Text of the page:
Arnett, Dave v. CIR

Filing 14

Opinion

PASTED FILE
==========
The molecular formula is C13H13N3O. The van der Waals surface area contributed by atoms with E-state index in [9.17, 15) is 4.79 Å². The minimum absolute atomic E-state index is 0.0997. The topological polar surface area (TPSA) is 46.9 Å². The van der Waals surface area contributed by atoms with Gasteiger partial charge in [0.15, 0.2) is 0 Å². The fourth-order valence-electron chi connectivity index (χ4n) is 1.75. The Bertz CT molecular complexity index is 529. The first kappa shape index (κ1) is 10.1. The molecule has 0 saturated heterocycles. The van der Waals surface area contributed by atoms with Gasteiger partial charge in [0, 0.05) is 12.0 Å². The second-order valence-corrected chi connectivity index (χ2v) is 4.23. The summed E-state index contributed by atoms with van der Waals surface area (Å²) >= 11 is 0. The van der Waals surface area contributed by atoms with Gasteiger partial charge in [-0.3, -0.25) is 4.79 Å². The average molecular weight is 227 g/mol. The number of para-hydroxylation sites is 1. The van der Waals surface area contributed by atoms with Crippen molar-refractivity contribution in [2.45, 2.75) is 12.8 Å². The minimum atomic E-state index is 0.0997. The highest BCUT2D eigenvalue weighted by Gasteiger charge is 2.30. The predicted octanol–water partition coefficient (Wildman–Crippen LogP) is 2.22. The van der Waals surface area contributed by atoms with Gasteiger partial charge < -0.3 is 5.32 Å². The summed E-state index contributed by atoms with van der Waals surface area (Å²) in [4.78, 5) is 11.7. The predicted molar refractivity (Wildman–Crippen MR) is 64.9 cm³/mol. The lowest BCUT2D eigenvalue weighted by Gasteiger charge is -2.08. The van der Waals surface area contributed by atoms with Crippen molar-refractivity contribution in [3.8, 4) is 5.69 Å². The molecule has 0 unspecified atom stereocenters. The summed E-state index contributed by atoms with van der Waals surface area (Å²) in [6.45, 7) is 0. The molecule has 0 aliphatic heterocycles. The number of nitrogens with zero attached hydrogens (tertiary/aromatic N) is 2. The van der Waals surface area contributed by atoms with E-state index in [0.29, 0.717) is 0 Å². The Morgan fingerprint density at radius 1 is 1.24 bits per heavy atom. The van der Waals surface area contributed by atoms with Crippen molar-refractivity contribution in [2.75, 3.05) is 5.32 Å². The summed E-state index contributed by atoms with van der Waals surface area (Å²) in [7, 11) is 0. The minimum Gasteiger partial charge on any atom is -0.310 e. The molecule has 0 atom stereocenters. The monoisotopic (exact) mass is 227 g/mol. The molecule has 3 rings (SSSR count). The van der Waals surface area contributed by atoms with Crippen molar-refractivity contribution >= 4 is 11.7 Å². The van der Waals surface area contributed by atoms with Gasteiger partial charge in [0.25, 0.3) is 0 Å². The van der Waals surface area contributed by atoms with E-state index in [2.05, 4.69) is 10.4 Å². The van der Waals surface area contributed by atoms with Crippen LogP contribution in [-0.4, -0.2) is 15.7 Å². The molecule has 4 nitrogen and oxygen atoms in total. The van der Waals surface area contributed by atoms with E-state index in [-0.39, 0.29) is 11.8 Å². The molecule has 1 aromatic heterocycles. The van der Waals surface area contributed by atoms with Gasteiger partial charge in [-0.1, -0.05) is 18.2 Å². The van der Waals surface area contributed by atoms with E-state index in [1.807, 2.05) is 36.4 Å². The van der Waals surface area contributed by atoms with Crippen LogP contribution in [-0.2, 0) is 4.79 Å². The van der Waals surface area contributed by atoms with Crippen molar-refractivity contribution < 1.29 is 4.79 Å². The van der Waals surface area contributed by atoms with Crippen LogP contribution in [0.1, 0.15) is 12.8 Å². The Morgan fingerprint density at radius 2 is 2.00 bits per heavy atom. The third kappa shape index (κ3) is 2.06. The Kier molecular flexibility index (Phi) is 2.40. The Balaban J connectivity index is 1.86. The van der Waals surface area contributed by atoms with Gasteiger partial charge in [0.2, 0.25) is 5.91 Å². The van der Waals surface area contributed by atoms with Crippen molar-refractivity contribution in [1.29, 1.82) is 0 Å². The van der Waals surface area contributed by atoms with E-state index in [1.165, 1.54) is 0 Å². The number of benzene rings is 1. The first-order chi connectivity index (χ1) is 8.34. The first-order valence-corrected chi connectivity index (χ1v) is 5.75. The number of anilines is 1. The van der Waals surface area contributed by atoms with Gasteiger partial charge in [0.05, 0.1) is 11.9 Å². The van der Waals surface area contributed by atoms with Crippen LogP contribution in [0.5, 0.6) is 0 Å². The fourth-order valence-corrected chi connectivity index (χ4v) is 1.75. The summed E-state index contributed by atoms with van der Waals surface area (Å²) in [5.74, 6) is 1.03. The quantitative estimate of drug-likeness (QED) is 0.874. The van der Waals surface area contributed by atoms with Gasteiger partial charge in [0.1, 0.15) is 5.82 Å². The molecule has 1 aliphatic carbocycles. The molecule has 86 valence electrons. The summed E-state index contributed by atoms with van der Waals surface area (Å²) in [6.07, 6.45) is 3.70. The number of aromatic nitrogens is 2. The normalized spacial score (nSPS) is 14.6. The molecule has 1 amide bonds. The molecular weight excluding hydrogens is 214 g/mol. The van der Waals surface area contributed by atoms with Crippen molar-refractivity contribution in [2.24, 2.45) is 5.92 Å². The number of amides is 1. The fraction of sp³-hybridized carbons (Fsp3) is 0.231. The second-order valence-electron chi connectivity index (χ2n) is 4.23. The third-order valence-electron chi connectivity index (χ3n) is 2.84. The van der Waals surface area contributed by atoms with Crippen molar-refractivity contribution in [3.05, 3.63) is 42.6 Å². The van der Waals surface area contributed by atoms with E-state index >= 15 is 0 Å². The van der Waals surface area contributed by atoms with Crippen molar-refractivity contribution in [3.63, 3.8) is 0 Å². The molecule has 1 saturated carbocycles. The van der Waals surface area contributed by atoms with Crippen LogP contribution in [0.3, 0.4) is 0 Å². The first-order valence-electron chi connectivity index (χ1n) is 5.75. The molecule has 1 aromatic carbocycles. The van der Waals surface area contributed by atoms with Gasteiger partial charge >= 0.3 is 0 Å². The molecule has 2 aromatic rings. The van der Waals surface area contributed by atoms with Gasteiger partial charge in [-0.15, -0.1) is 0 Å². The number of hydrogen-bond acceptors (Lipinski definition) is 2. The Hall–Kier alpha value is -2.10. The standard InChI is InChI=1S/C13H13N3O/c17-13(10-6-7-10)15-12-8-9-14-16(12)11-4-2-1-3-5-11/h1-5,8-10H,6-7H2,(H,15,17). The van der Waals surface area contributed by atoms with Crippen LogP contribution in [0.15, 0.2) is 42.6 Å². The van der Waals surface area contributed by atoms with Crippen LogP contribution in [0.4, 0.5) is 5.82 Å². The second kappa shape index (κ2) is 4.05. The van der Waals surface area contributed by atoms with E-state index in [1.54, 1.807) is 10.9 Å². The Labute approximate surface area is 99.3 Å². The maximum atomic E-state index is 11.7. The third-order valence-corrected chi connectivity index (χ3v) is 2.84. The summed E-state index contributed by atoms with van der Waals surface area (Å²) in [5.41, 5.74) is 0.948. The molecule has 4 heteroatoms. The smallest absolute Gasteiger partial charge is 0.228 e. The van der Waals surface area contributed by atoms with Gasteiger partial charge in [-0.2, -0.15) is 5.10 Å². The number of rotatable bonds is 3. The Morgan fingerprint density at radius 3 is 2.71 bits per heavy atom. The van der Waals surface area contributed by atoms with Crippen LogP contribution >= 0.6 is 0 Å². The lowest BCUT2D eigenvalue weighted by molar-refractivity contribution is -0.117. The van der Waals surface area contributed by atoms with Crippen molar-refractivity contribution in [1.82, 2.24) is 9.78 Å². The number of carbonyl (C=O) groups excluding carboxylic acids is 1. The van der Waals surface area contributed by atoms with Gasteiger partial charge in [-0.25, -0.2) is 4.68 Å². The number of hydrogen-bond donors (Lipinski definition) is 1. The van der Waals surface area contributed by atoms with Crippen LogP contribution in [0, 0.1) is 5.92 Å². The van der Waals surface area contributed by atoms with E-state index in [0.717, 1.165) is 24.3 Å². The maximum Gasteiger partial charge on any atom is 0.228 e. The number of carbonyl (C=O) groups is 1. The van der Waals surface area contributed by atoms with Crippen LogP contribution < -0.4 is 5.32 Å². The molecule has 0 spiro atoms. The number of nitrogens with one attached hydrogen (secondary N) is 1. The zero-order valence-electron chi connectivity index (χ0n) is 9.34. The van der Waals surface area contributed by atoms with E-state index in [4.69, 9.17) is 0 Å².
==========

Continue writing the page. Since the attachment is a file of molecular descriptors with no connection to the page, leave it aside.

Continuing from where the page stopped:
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In the United States Court of Appeals For the Seventh Circuit ____________ No. 06-1934 DAVE ARNETT, Petitioner-Appellant, v. COMMISSIONER OF INTERNAL REVENUE, ____________ Respondent-Appellee. Appeal from the United States Tax Court No. 8866-03 ____________ ARGUED NOVEMBER 6, 2006--DECIDED JANUARY 16, 2007 ____________ Before RIPPLE, WILLIAMS and SYKES, Circuit Judges. RIPPLE, Circuit Judge. Petitioner Dave Arnett was employed by Raytheon Corporation and stationed in Antarctica for the calendar year 2001. When he filed his tax return for that year, he claimed an exclusion for income earned in a foreign country under 26 U.S.C. 911 ("section 911") for the income he earned while working in Antarctica. The Internal Revenue Service ("IRS") assessed a deficiency for this exclusion based on its view that Antarctica is not a "foreign country" for purposes of section 911. Mr. Arnett challenged that deficiency in the Tax Court. The Tax Court sustained the IRS' position. For 2 No. 06-1934 the reasons set forth in this opinion, we affirm the judgment of the Tax Court. I BACKGROUND The facts of this case are not in dispute. Mr. Arnett, a resident of Hayward, Wisconsin, was employed by Raytheon Support Services Co., which provided support services under contract with the National Science Foundation at McMurdo Station, Ross Island, Antarctica. When he filed his tax return for income received during tax year 2001, Mr. Arnett claimed that, by virtue of section 911, he was entitled to exclude $48,894 in income received from his work in Antarctica. On March 7, 2003, the IRS sent Mr. Arnett a notice of deficiency, stating that he was not permitted to exclude the income that he had received from his work in Antarctica because Antarctica is not a foreign country within the meaning of section 911. Mr. Arnett contested the IRS' conclusion in the Tax Court. In the Tax Court, the Commissioner of Internal Revenue ("Commissioner") moved for summary judgment, contending that, under the treasury regulations then in effect, only territory under the sovereignty of a foreign nation is considered a "foreign country" for purposes of section 911. See 26 C.F.R. 1.911-2(h). The United States neither makes any claim to sovereignty nor recognizes any other nation's claims of sovereignty over Antarctica. See Antarctic Treaty art. IV, Dec. 1, 1959, 12 U.S.T. 794; Smith v. United States, 507 U.S. 197, 198 n.1 (1993). Thus, the Commissioner submitted, under the applicable treasury regulations Antarctica is not a foreign country for purposes of section 911. Relying on Chevron U.S.A., Inc. v. Natural Resources No. 06-1934 3 Defense Council, 467 U.S. 837 (1984), the Tax Court deferred to the Commissioner's interpretation of section 911, embodied in IRS regulations, and held that, for purposes of section 911, the term "foreign country" applied only to territory within the sovereignty of a foreign country. The Tax Court therefore concluded that, because Antarctica was not within the sovereign territory of any foreign country, Mr. Arnett could not exclude income earned for services rendered in Antarctica. II DISCUSSION A. In challenging the Tax Court's holding, Mr. Arnett makes two arguments. First, he submits that the term "foreign country" is not ambiguous and therefore there is no need for deference to the IRS' regulation defining the term. In Mr. Arnett's view, the word "foreign country" unambiguously includes Antarctica. Secondly, Mr. Arnett submits that, even if the statute is ambiguous, the language of the regulation does not support the Tax Court's conclusion that Antarctica is not a "foreign country" for purposes of section 911. We begin our assessment of these contentions by first examining the statute in question and the methodology mandated by the Supreme Court's cases for resolving the issues before us. Under section 911, qualified individuals may exclude, within statutory limits,1 foreign earned income from their 1 For calendar year 2001 the exclusion was limited to $78,000. 26 U.S.C. 911(b)(2)(D)(i). In calendar year 2002, the limit (continued...) 4 No. 06-1934 gross income. 26 U.S.C. 911(a)(1), (b)(2)(D). Foreign earned income is defined in the statute as amounts received "from sources within a foreign country" for services performed by the taxpayer. Id. 911(b)(1)(A). The Internal Revenue Code ("IRC") does not define "foreign country." The Commissioner, therefore, has issued regulations to define this term. These regulations were promulgated under a specific grant of statutory authority to prescribe regulations to carry out the purposes of section 911, id. 911(d)(9), and under the IRC's general grant of authority to prescribe rules to enforce the provisions of the IRC, id. 7805(a). See 48 Fed. Reg. 33,007 (July 20, 1983). These regulations define "foreign country" to include territory under the sovereignty of a foreign nation. See 26 C.F.R. 1.911-2(h). The Tax Court accorded this definition Chevron deference and concluded that Antarctica did not fall within the definition of a "foreign country" because the United States does not recognize Antarctica to be the sovereign territory of any foreign government. Under the Chevron doctrine, we examine an agency's construction of a statute that it administers under a twopart analysis that mirrors Mr. Arnett's arguments. We first ask "whether Congress has directly spoken to the precise question at issue," and second, "if the statute is silent or ambiguous with respect to the specific issue," whether the agency's construction is permissible. Chevron, 467 U.S. at 842-43 (emphasis added). When the statute grants the agency "an express delegation of authority . . . to elucidate 1 (...continued) increased to $80,000. Id. Beginning with calendar year 2007, the amount excludable will be adjusted each calendar year to account for inflation. Id. 911(b)(2)(D)(ii). No. 06-1934 5 a specific provision of [a] statute by regulation," the agency's construction of the statute is permissible, and the regulation will be controlling, unless the regulation is "arbitrary, capricious, or manifestly contrary to the statute." Id. at 843-44; see also United States v. Mead Corp., 533 U.S. 218, 227 (2001). When the statute does not delegate rulemaking authority explicitly, we shall consider statutory ambiguities to be implicit delegations to the agency administering the statute to interpret the statute through its rulemaking authority. See Mead, 533 U.S. at 229; Chevron, 467 U.S. at 844. Such interpretation will be permissible, and we shall defer to it, so long as the interpretation is a reasonable construction of the statute. Chevron, 467 U.S. at 844. B. We must first determine whether the term "foreign country" is unambiguous. The term has been defined in other contexts by the Supreme Court. In Smith v. United States, 507 U.S. 197 (1993), the Court had to determine whether Antarctica was a foreign country for purposes of the Federal Tort Claims Act ("FTCA"), 28 U.S.C. 1346(b), 1402(b), 2401(b), 2671-80. That statute states that the United States' waiver of sovereign immunity does not apply to "[a]ny claim arising in a foreign country." 28 U.S.C. 2680(k); see also Smith, 507 U.S. at 201. In its examination of the issue, the Court explicitly noted that the dictionary definition of "country" which it noted, "[a] region or tract of land," was "not the only possible interpretation of the term." Id. (quoting Webster's New International Dictionary 609 (2d ed. 1945)) (internal quotation marks omitted). Then, in order to arrive at a definition of "country" for purposes of the FTCA, the Court examined the rest of the FTCA. Id. 6 No. 06-1934 First, the Court noted that the FTCA's provisions operated both as a waiver of sovereign immunity and as a choice of law provision. Id. The Court reasoned that, if Antarctica were not a foreign country under the statute, the FTCA would waive the United States' sovereign immunity in Antarctica and, at the same time, direct the district "courts to look to the law of a place that has no law in order to determine the liability of the United States," a result the Court found "bizarre." Id. at 201-02. Additionally, the FTCA's venue provisions would result in a waiver of sovereign immunity but provide no venue when a person injured in Antarctica did not reside in the United States. Id. at 202. The Court found that this result was incompatible with the presumption that "Congress does not in general intend to create venue gaps." Id. at 20203 (quoting Brunette Mach. Works, Ltd. v. Kockum Indus., Inc., 406 U.S. 706, 710 n.8 (1972)) (internal quotation marks omitted). The Court also noted that, because the FTCA is a limited waiver of sovereign immunity, the Court should not "extend the waiver beyond that which Congress intended." Id. at 203 (quoting United States v. Kubrick, 444 U.S. 111, 117-18 (1979)) (internal quotation marks omitted). Lastly, the Court found important the presumption against extraterritorial application of statutes. Id. at 203-04. In short, in order to give meaning to the term "foreign country" in the FTCA, the Supreme Court focused in Smith on the purpose and operation of the FTCA. The Court's resort to the statute's context in order to give meaning to the term undercuts Mr. Arnett's claim that the term "foreign country" unambiguously includes Antarctica.2 2 The Supreme Court's methodology in Smith v. United States, 507 U.S. 197 (1993), also makes clear that we cannot rely di(continued...) No. 06-1934 7 Smith demonstrates that the term "foreign country" has meaning only when that term is interpreted in the particular statutory context in which it appears. The conclusion that the term "foreign country" is inherently ambiguous is certainly validated by an examination of the text of section 911. Here, the appropriate meaning of the term is even more difficult to discern from the statutory context. Indeed, the text of section 911 provides no indication of the proper definition of "foreign country" or whether Antarctica should be considered a foreign country. C. Because we conclude that the term "foreign country," as employed in section 911, is ambiguous, we must examine whether the IRS' interpretation, as set forth in its regulations, is permissible. In doing so, we must remember that United States v. Mead Corp., 533 U.S. 218 (2001), requires that we give great deference to the interpretation of the Commissioner. See id. at 218; see also Chevron, 467 U.S. at 842-43.3 2 (...continued) rectly on that precedent to give meaning to the term "foreign country." Indeed, the Supreme Court recently has emphasized that a prior judicial interpretation of a statutory term will foreclose Chevron deference only if the "judicial precedent hold[s] that the statute unambiguously forecloses the agency's interpretation, and therefore contains no gap for the agency to fill." Nat'l Cable & Telecomms. Ass'n v. Brand X Internet Servs., 125 S. Ct. 2688, 2700 (2005). We also note that the text of section 911 expressly delegates to the Commissioner the power to "prescribe such regulations (continued...) 3 8 No. 06-1934 The Commissioner submits that the regulation is reasonable under the Chevron doctrine. When evaluating the reasonableness of a rule issued by the Commissioner, we must assess "whether the regulation harmonizes with the language, origins, and purpose of the statute." Bankers Life & Cas. Co. v. United States, 142 F.3d 973, 983 (7th Cir. 1998). Of course, we must also remember that exclusions from income are narrowly construed. See Comm'r v. Schleier, 515 U.S. 323, 328 (1995). 1. The Commissioner's definition of "foreign country" is consistent with the congressional purpose underlying the exclusion. When Congress replaced the deduction for foreign earned income established by the Foreign Earned Income Act of 1978, Pub. L. No. 95-615, 201-210, 92 Stat. 3097, 3098-3110 (1978), with the current exclusion,4 it did so as a part of a legislative enactment intended to promote 3 (...continued) as may be necessary or appropriate to carry out the purposes of" section 911. 26 U.S.C. 911(d)(9). The term "foreign country" is used throughout the section, including in definitions relating to who may take advantage of the exclusion. See id. 911(d)(1). Given the importance of the term, it is certainly "appropriate" that the Commissioner define the term "foreign country." Under the most deferential standard we apply to rules issued under specific grants of authority, see Bankers Life & Cas. Co. v. United States, 142 F.3d 973, 979 (7th Cir. 1998), it is clear that the rule in question is within the Commissioner's delegated authority. 4 See infra part II.C.2. No. 06-1934 9 economic growth. See Staff of the Joint Committee on Taxation, General Explanation of the Economic Recovery Tax Act of 1981 at 17 (J. Comm. Print 1981) [hereinafter "General Explanation"]. Congress viewed the added employment costs which flowed from providing employees with additional reimbursement to account for added tax burdens experienced by American citizens working abroad as an impediment to the competitiveness of United States companies overseas. Id. at 43. Congress also believed that American companies, in order to remain competitive overseas, would resort to hiring nationals of the countries in which they sought to compete, and that these nationals would, in turn, purchase fewer American-made goods than an American citizen in the same position overseas. Id. Given these legislative purposes, the Commissioner reasonably could have concluded that, because there would not be similar tax burdens in territories outside of the sovereignty of a foreign nation, limiting the definition of "foreign country" to those geographic areas under the sovereignty of a foreign nation would advance the goal of Congress. 2. "[T]reasury regulations and interpretations long continued without substantial change, applying to unamended or substantially reenacted statutes, are deemed to have received congressional approval and have the effect of law." Cottage Sav. Ass'n v. Comm'r, 499 U.S. 554, 561 (1991) (quoting United States v. Correll, 389 U.S. 299, 305-06 (1967)). The regulation in question originated in a rule issued in 1957, which read: Definition of "foreign country". The term "foreign country" means territory under the sovereignty of a 10 No. 06-1934 government other than that of the United States. It does not include a possession or Territory of the United States. 26 C.F.R. 1.911-1(a)(9), (b)(7) (1957), 22 Fed. Reg. 6758, 6759 (Aug. 22, 1957). The statute relating to this rule remained largely the same until the Foreign Earned Income Act of 1978, Pub. L. No. 95-615, 201-210, 92 Stat. 3097, 3098-3110 (1978), replaced the exclusion for foreign earned income with a deduction for foreign earned income.5 See General Explanation at 41. Nevertheless, despite this change, the general requirements for the deduction were no different than those for the exclusion it replaced. Id. As a result of the Foreign Earned Income Act of 1978, the then existing 26 C.F.R. 1.911-1 was deleted and replaced with regulations relating a new 26 U.S.C. 911, the provisions of which are not pertinent here. See 44 Fed. Reg. 27,079, 27,080 (May 9, 1979). The definition of "foreign country" was moved to a new regulation related to the deduction for foreign earned income that replaced the old exclusion. See 26 C.F.R. 5b.913-3(d) (1979), 44 Fed. Reg. 27,084 (May 9, 1979). The new regulation substantially followed the old definition, adding only a sentence that a "foreign country" included the air space above any territory under the sovereignty of a government other than that of the United States. Id. In 1981, Congress eliminated the foreign earned income deduction created by the Foreign Earned Income Act of 1978 and reinstated the income exclusion at 26 U.S.C. 911. 5 The act placed the deduction in a new section, 26 U.S.C. 913. The exclusion for foreign earned income had been codified previously at 26 U.S.C. 911. No. 06-1934 11 See Economic Recovery Tax Act of 1981, Pub. L. No. 97-34, 111, 95 Stat. 172, 190-94 (1981); General Explanation at 44. The 1981 act made no changes to the existing law relating to residence or the sort of income to which the exclusion applied. See General Explanation at 44. As a result of the 1981 act, the Commissioner issued a new regulation, 26 C.F.R. 1.911-2(h), again defining "foreign country" with some clarification. See 48 Fed. Reg. 33,007, 33,011 (July 20, 1983). This rule provided the definition of "foreign country" in its present form: Foreign country. The term "foreign country" when used in a geographical sense includes any territory under the sovereignty of a government other than that of the United States. It includes the territorial waters of the foreign country (determined in accordance with the laws of the United States), the air space over the foreign country, and the seabed and subsoil of those submarine areas which are adjacent to the territorial waters of the foreign country and over which the foreign country has exclusive rights, in accordance with international law, with respect to the exploration and exploitation of natural resources. 26 C.F.R. 1.911-2(h). In sum, although, over time, there have been some changes to the precise treatment of foreign earned income, these changes focused primarily on the manner in which that income would reduce the taxpayer's overall liability, not the type of income or class of individuals permitted to claim the exclusion or deduction. Additionally, the regulations defining "foreign country," although moved around to reflect changes in the IRC, remained largely unchanged substantially. Although the definition has become more detailed, the focus on sovereign ter- 12 No. 06-1934 ritory has remained constant. Such consistency is highly indicative of reasonableness. See Cottage Sav., 499 U.S. at 561-62. We must conclude, therefore, that the Commissioner's definition of "foreign country" is reasonable, and, accordingly, we must defer to the Commissioner's reading of the statute. D. We now turn to the ultimate question of whether the Commissioner is correct in determining that Antarctica is a "foreign country" under 26 C.F.R. 1.911-2(h). Although we have deferred to the Commissioner's interpretation of the term "foreign country" embodied in 26 C.F.R. 1-911.2(h), we cannot give the same deference to the Commissioner's conclusion in this regard because the conclusion that Antarctica is not a "foreign country" is not an "authoritative, prelitigation interpretation" of the rule. See Cottage Sav., 499 U.S. at 562-63. We now turn to an examination of that question. 1. At the outset, we think that it is important to note that considering Antarctica not to be a "foreign country" is compatible with the general statutory scheme. Notably, section 911 is found under subtitle A, chapter 1, subchapter N of the IRC, which is designated "Tax Based on Income from Sources Within or Without the United States." Part I of this subchapter, entitled "Source Rules and Other General Rules Relating to Foreign Income," deems any activity in Antarctica to be "space or ocean activity." In No. 06-1934 13 turn, the United States is designated the source country of income from such activity when earned by a citizen of the United States. 26 U.S.C. 863(d). Although this provision does not provide a definitive answer as to whether Antarctica is a "foreign country," it supports the conclusion that section 911 is not intended to apply to income earned for services provided in Antarctica. We think it also important to note that the United States does not recognize any claims of sovereignty over Antarctica. See Smith, 507 U.S. at 198 n.1. Under the prior versions of the rules defining "foreign country" for purposes of foreign earned income, the Tax Court has held, and the IRS has ruled, that Antarctica is not a "foreign country." See Martin v. Comm'r, 50 T.C. 59, 62 (1968); see also Rev. Rul. 67-52, 1967-1 C.B. 186. Mr. Arnett does not challenge the rulings under the prior versions of the rules defining "foreign country," but instead contends that the current version of the rule defines "foreign country" differently than the rules in place at the time of Martin. Prior to 1983, the rules defined "foreign country" to "mean[] territory under the sovereignty of a government other than that of the United States." 26 C.F.R. 1.9111(a)(9), (b)(7) (1957), 22 Fed. Reg. 6758, 6759 (Aug. 22, 1957). The rules now define "foreign country" to "include[] any territory under the sovereignty of a government other than that of the United States." 26 C.F.R. 1.911-2(h) (emphasis added). Mr. Arnett submits that use of the term "includes" suggests that the rule now envisions a broader definition of "foreign country." We cannot accept this view. The text, structure and history of the current rule do not support Mr. Arnett's interpretation. Although the current version of the rule 14 No. 06-1934 differs from the prior versions in its use of "includes" rather than "means," the sentence stating that the rule "includes any territory under the sovereignty of a government other than that of the United States" cannot be read in isolation. It would make little sense for a definition of "foreign country" that purports to reach all land outside of the United States, as Mr. Arnett suggests, to focus on the narrower category of land outside of the United States, composed only of territory within the sovereignty of a foreign nation. When read in its entirety and in common sense fashion, the rule supports the position that sovereignty is an essential component of the definition a "foreign country" under 26 C.F.R. 1.911-2(h). The definition itself goes on to elaborate those other areas included in the definition of a "foreign country," all of which are tied to claims of sovereignty by a foreign nation. The rule uses the word "includes" not only to reference territory within the sovereignty of a foreign nation, but also in reference to "territorial waters . . ., air space over the foreign country, and the seabed and subsoil . . . adjacent to the territorial waters . . . over which the foreign country has exclusive rights, in accordance with international law." 26 C.F.R. 1.911-2(h). Each use of the word "includes" in the definition of "foreign country" is made in connection with some form of sovereign territorial rights. Indeed, with respect to the word "includes," the definition of "foreign country" largely mirrors the rule's definition of "United States" in its usage of "includes." See 26 C.F.R. 1.911-2(g). The rule defines the "United States" as: United States. The term "United States" when used in a geographical sense includes any territory under the sovereignty of the United States. It includes the No. 06-1934 15 states, the District of Columbia, the possessions and territories of the United States, the territorial waters of the United States, the air space over the United States, and the seabed and subsoil of those submarine areas which are adjacent to the territorial waters of the United States and over which the United States has exclusive rights, in accordance with international law, with respect to the exploration and exploitation of natural resources. 26 C.F.R. 1.911-2(g). This definition of "United States" is found in the same rule, in the subsection immediately preceding the definition of "foreign country." Use of the same word in an interrelated regulation and in close proximity to one another "presents a classic case for application of the `normal rule of statutory construction that identical words used in different parts of the same act are intended to have the same meaning.' " Comm'r v. Lundy, 516 U.S. 235, 250 (1996) (quoting Sullivan v. Stroop, 496 U.S. 478, 484 (1990)) (some internal quotation marks omitted). If, as Mr. Arnett argues, the word "includes" renders the definition of "foreign country" so broad as to reach a limitless class of sovereign-less territory, a similar effect should be given to the use of "includes" in connection with the definition of "United States" to reach a similarly limitless class of sovereign-less territory. Lastly, the Supreme Court's decision in Smith neither requires nor counsels that Antarctica be considered a "foreign country." The FTCA involves a number of significant considerations not present in the context of section 911. First, the FTCA directs district courts to apply the law of the place where the acts or omissions giving rise to the injury occurred in tort claims against the United States. 28 U.S.C. 1346(b)(1). Antarctica lacks any 16 No. 06-1934 civil tort law of its own. Smith, 507 U.S. at 198. As a matter of statutory interpretation, the Court found it unlikely that, given this concern, Congress would have waived the sovereign immunity of the United States under the FTCA with respect to claims arising in Antarctica. Id. at 204-05. The Court also noted that Congress acted against a background presumption against extraterritorial application of United States laws. Id. at 204. These concerns do not counsel the same result in the context of section 911. Like a waiver of sovereign immunity, exclusions from gross income are narrowly construed. See Schleier, 515 U.S. at 328. In the case of a waiver of sovereign immunity, a narrow construction means avoiding a construction that would broaden the waiver beyond what Congress intended. See Smith, 507 U.S. at 203. In the case of exclusions from gross income, a narrow construction means avoiding a construction which would exclude more income than Congress intended. Thus, narrow constructions of the FTCA and section 911 necessarily lead to different conclusions as to whether Antarctica is a "foreign country." A construction of section 911 that excludes Antarctica from the definition of "foreign country" does not exclude from, but includes within, gross income that income received for services provided in Antarctica. Moreover, unlike a broad construction of the FTCA, such a reading does not implicate the problem of extraterritorial application of United States law. In sum, we believe that the Tax Court correctly determined that Antarctica is not a "foreign country" as that term is employed in the Commissioner's regulations. No. 06-1934 Conclusion 17 Accordingly, we conclude that Antarctica is not a "foreign country" for purposes of section 911. The decision of the Tax Court is affirmed. AFFIRMED A true Copy: Teste: _____________________________ Clerk of the United States Court of Appeals for the Seventh Circuit USCA-02-C-0072--1-16-07